When our core values are challenged it is important to identify and understand our reactions, and how this impacts the way we think and feel.
What is a moral injury?
Our moral compass comprises a set of core values which help us to understand and identify the actions and behaviours in life we find just and unjust. They guide us through life, shaping our behaviours, actions and emotions. It is common for us to face moral dilemmas. We can second guess ourselves or feel uneasy about our decisions, but the likelihood of harm is usually minimal. These scenarios don’t have a lasting impact on our guiding compass.
There are two types of moral conflicts we can experience. The first is when we do something inconsistent with our morals, or fail to do something we believe we should have done. The second is when we are exposed either directly or indirectly to someone else committing an act which we consider to be a betrayal of our own moral code.
The lasting impacts on our moral compass lie on a continuum. While moral conflicts involve a breakdown of our moral values and beliefs, their potential for resulting in harm greatly depends on how severe the experience is for us. When a moral injury occurs, it has the potential to negatively impact our self-image and world view.
The history of moral injury
Examples of moral injuries
- At the low end of the continuum, we all have experiences where we witness behaviours of others we deem to be wrong. Our emotional response to these behaviours is most likely that of frustration, or a degree of contempt for the person, but these feelings are also most likely short-lived.
- Another example could be an unintentional error on the part of a healthcare professional, which results in serious consequences.
- In a military context, a moral injury may arise when a soldier has been forced to act against their entrenched moral values and beliefs.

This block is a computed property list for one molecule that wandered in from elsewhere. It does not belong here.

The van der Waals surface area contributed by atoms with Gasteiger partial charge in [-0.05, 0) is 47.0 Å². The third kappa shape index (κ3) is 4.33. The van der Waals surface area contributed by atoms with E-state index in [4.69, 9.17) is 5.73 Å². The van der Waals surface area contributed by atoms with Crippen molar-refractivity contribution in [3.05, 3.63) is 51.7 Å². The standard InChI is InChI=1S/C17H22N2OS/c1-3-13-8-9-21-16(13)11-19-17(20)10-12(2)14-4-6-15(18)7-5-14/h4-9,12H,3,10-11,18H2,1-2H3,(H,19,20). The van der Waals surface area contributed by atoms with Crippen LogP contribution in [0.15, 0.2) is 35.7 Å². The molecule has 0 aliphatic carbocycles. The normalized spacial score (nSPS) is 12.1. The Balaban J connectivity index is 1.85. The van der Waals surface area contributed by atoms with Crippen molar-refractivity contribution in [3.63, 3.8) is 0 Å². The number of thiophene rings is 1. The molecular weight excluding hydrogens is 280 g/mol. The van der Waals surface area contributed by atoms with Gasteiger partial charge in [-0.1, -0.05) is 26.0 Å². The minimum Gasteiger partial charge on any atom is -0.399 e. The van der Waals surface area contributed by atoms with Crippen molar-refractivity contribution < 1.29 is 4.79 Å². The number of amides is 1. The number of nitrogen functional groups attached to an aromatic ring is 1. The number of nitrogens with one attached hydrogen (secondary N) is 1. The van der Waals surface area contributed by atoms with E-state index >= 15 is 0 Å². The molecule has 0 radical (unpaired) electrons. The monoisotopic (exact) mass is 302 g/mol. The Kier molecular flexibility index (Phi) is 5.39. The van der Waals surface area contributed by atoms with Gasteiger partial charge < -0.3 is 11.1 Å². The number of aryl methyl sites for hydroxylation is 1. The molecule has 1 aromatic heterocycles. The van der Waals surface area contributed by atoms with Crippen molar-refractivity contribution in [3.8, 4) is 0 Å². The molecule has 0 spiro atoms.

- A soldier failing to intervene to protect civilians, even though they feel that they should, because doing so would have been a breach of orders or rules of engagement.
- Killing or harming others or ordering others to do so.
- Medics unable to care for all wounded.
What can make us more vulnerable to a moral injury?
- Loss of life of people we perceive as vulnerable.
- Lack of support from leadership, our whānau and wider community.
- Exposure to additional trauma.
- The nature of the potential moral stressor—people may be less likely to disclose or discuss their difficulties due to shame they associate with the moral injury, or due to potential legal or social consequences.
Impacts of moral injury
When we, or someone we care about, experience a moral injury, the impacts can be broad across Te Whare Tapa Whā:
- Feelings of guilt, shame, anger, worry or disgust in ourselves or towards someone else
- Self-condemnation or self-punishment
- Feelings of worthlessness or powerlessness
- Low self-esteem, high self-criticism, feelings of unworthiness
- People may become withdrawn, avoidant, reduction in empathy
- People may engage in self-sabotaging behaviours
- Interpersonal impacts may include a loss of faith in people, avoidance of intimacy, a lack of trust in others and in the self
- An inability to forgive
- Questioning of our spiritual connections: a loss of faith , lack of belief in a ‘just’ world, disconnection from our identity, loss of a sense of purpose or motivation.